lzdash

1.2.1 • Public • Published

Lazy non-strict evaluation in JS; Subset of lodash/fp functions to work with collections effectively

lzdash is a functional utility library for JavaScript, contains subset of Lodash functions (api similar to lodash/fp), but with a lazy engine under the hood that strives to do as little work as possible while being as flexible as possible.

For:

import fp from 'lodash/fp'
import _ from 'lodash'
//---------------------
import lz from 'lzdash'
 
const fpSuperSum = fp.flow(
  fp.filter(v => v % 2 === 0),
  fp.map(v => v * v),
  fp.reduce((x, y) => x + y, 0)
)
 
// when u pass a collection to handle
// it starts from reduce and ask for `y` arg to be evaluated
// this request goes to map and then map do the same in relation to filter
// filter ask collection to get 1 item and pass item to map if it fits the condition
// filter holds map evaluation while predicate gives false (other words: condition is not true)
const lzSuperSum = lz.lazy(
  lz.filter(v => v % 2 === 0),
  lz.map(v => v * v),
  lz.reduce((x, y) => x + y, 0)
)
 
const data = [1, 2, 3, 4, 5, 6, 7, 8, 9, 10]
 
const _filterResult = _.filter(data, v => v % 2 === 0) // 10 iterations => [2, 4, 6, 8, 10]
const _mapResult = _.map(_filterResult, v => v * v) // 5 iterations => [4, 16, 36, 64, 100]
const _result = _.reduce(_mapResult, (x, y) => x + y, 0) // 5 iterations => 220
 
console.log(
  fpSuperSum(data), // returns 220, iterations 10 by filter, 5 by map, 5 by reduce, total iterations 20
  _result, // returns 220, iterations 10 by filter, 5 by map, 5 by reduce, total iterations 20
  // ---------------------
  lzSuperSum(data), // returns 220, total iterations 10 because of lazy nature + sharing
)
 

It has no external dependencies, so you can get started right away with:

yarn add lzdash
// or
npm install lzdash

What we have:

export {
  lazy,
  map,
  flatMap,
  flatMapDeep,
  flatten,
  flattenDeep,
  consecutive,
  intersection,
  intersectionBy,
  difference,
  differenceBy,
  filter,
  reject,
  compact,
  reduce,
  take,
  takeWhile,
  drop,
  dropWhile,
  uniq,
  uniqBy,
  chunk,
  zip,
  zipWith,
  groupBy,
  countBy,
  keys,
  values,
  entries,
  fromPairs,
  // Infinite/Lazy sources
  lazySource,
  range,
  repeat,
  generator,
}

Caveats:

Because of the lazy nature of some of the functions, logical restrictions apply; explanation to why can be found below. Here is a list of restrictions:

  • reduce, groupBy, countBy, fromPairs makes sense to use only as trailing functions
  • keys, values, entries works a bit different in case if they are not leading (will be shown below)

NB!: Main point here being: you can use them wherever you want in the pipeline, but in almost all cases it makes sense for some of them be either trailing or leading. Because they are lazy and work with args as well as other lazy functions (whisper: one by one).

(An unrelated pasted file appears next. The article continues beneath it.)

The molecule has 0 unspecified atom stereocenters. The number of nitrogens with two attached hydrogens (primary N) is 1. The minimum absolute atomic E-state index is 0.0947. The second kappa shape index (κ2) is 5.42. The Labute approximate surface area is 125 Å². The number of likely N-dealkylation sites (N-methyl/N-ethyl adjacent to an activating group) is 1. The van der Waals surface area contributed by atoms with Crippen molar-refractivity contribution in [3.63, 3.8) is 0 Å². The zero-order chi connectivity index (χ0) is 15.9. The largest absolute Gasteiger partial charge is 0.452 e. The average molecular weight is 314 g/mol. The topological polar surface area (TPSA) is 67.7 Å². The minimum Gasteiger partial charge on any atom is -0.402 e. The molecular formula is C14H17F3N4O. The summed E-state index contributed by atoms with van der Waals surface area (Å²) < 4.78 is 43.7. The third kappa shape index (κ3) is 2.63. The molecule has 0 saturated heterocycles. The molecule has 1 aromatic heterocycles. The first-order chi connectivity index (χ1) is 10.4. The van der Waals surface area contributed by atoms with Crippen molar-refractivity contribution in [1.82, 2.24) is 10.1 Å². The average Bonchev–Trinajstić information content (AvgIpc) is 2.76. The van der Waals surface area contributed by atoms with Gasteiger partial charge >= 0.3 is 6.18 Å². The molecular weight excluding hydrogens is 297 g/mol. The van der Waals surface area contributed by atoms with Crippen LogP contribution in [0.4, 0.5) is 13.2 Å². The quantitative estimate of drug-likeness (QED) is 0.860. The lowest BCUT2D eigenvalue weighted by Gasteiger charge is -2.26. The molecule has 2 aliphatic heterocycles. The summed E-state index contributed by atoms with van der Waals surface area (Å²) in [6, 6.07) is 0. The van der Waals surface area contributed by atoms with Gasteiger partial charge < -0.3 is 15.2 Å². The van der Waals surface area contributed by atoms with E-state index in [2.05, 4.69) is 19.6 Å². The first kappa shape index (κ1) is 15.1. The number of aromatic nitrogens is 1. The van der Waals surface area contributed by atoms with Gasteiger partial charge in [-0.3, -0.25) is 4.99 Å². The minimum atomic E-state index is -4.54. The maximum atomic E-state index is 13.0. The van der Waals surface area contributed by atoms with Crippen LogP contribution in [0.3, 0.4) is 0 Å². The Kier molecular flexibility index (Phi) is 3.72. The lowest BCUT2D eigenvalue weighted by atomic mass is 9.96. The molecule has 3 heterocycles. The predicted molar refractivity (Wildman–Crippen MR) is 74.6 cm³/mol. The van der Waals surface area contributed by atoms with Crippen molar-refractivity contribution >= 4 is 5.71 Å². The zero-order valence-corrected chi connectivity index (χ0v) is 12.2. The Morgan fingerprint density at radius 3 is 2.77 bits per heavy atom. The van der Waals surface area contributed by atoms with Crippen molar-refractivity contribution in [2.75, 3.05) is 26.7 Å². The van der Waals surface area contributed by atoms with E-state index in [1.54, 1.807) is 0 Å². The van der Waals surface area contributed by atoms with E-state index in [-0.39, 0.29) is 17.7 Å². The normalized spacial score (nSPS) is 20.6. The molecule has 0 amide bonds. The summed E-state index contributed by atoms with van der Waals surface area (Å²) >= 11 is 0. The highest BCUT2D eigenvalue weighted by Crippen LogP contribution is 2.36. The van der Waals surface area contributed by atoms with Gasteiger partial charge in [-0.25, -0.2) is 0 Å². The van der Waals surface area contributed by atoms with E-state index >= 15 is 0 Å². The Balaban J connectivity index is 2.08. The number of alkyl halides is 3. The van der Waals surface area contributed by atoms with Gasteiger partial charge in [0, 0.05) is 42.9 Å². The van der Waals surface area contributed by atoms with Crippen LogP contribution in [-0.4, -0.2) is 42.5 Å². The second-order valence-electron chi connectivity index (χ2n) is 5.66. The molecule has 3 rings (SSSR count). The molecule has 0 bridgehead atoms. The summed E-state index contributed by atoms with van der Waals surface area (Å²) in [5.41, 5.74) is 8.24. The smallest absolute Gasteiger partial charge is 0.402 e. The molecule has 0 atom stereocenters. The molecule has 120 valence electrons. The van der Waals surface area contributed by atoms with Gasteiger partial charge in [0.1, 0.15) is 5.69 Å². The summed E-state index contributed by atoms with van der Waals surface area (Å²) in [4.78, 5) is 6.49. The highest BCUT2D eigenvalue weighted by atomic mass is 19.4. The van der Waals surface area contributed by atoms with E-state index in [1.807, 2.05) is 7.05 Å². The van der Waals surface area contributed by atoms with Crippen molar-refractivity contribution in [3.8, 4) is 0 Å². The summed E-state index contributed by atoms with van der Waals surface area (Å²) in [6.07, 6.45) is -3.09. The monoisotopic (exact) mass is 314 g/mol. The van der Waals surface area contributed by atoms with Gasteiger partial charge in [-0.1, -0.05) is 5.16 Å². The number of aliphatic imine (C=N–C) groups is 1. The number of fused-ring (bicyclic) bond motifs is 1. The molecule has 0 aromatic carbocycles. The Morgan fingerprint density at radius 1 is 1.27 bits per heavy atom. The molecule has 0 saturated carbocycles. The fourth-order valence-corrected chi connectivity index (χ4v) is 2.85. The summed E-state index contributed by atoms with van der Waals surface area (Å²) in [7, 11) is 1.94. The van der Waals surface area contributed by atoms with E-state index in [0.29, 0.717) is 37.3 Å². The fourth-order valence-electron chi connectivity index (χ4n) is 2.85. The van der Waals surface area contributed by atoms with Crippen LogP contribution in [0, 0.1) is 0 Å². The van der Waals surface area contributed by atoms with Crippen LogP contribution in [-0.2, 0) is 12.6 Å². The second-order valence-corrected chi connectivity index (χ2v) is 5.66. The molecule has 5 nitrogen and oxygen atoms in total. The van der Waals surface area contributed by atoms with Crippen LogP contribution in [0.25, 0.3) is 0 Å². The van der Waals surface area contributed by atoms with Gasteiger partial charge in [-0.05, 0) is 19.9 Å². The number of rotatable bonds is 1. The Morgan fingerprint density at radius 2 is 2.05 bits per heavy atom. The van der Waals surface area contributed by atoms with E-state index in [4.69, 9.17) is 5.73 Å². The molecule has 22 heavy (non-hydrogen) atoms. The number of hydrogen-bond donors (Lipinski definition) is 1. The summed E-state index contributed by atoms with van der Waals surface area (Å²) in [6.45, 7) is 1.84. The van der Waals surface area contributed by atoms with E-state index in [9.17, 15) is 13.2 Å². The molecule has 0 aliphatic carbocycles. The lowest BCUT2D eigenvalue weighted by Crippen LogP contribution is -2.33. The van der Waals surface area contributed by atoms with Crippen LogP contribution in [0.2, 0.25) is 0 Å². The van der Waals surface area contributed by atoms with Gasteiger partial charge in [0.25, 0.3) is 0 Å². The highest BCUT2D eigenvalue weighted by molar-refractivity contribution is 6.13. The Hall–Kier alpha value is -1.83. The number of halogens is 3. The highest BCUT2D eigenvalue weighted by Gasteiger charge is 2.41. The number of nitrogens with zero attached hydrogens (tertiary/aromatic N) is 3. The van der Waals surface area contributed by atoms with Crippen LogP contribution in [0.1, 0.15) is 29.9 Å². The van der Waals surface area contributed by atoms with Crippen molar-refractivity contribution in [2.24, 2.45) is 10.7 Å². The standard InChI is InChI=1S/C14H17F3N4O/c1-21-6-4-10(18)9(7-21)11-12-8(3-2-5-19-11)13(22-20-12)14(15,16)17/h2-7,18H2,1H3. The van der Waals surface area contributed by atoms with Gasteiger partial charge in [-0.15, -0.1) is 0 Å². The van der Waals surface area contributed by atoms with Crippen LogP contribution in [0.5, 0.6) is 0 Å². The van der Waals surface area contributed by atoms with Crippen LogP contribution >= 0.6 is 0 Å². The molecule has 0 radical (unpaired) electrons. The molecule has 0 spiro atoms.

Example of usage:

import lz from 'lzdash'
 
// # trailing functions
lz.lazy(
  lz.filter(value => value % 2 === 0),
  lz.map(value => value ** 2),
  lz.reduce(...)
)
 
lz.lazy(
  lz.filter(value => value % 2 === 0),
  lz.map(value => value ** 2),
  lz.groupBy(...)
)
 
lz.lazy(
  lz.filter(value => value % 2 === 0),
  lz.map(value => value ** 2),
  lz.countBy(...)
)
 
// # leading functions
 
lz.lazy(lz.keys, ...otherFuncs)
lz.lazy(lz.values, ...otherFuncs)
lz.lazy(lz.entries, ...otherFuncs)

Let's start with reduce/groupBy/countBy:

Example:

 
const lzReduce = lz.lazy(
  lz.filter(value => value % 2 === 0),
  lz.map(value => value ** 2),
  lz.reduce((x, y) => x + y, 0)
)
 
lzReduce([1, 2, 3, 4, 5, 6]) // 56 -> works fine
 
// # BIG DIFF IS HERE
 
const lzReduce1 = lz.lazy(
  lz.map(value => value ** 2),
  lz.reduce((x, y) => x + y, 0),
  lz.map(afterReduce => afterReduce) // yep that's possible
)
 
// pls note, that map takes all intermediate results
// from reduce work, cuz reduce obey the rules
// of lazy evaluation and produce one result per iteration
lzReduce1([1, 2, 3]) // [1, 5, 14]
 

In lzReduce reduce returns the result of only one iteration and that's why we get such an effect. If this is not enough for you to understand, pls let me know in issues (tag your issue as [Question]) and I will replay as soon as I can.


When I'm talking about keys/values/entries I told that we have some diffs while working with this set of functions:

  • if you use them as leading functions, then there is no diff for u in comparison to other libs
  • if you use them inside flow (not leading position), it will take arg and do its magic over it, please take a look:
 
const fn = lz.lazy(
  lz.keys,
  lz.map(k => `key:${k}`)
)
 
fn({ a: 1, b: 2 }) // ['key:a', 'key:b']
 
 
const fnKeys = lz.lazy(
  lz.map(v => v) // actually we can remove it and it will work the same.
  lz.keys,
  lz.map(key => `_${key}_`)
)
 
// lz.lazy(lz.keys, lz.map(key => `_${key}_`)) almost the same as code example above
// but diff is in case if `keys` is leading func u can pass object to fnKeys
// otherwise it should be an array
 
const data = [
  { a: 1, b: 2 },
  { c: 1, d: 2 },
]
 
fnKeys(data) // ['_a_', '_b_', '_c_', '_d_']
 

Here you see that object after first map(v => v) goes to keys function, keys create a sequence of keys and move first of them to next map(key ....) and that's why we got the result like this.


Please, let me know if something still unclear for you and I will try to reveal all magic around.

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1.2.1

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  • igor.shalimov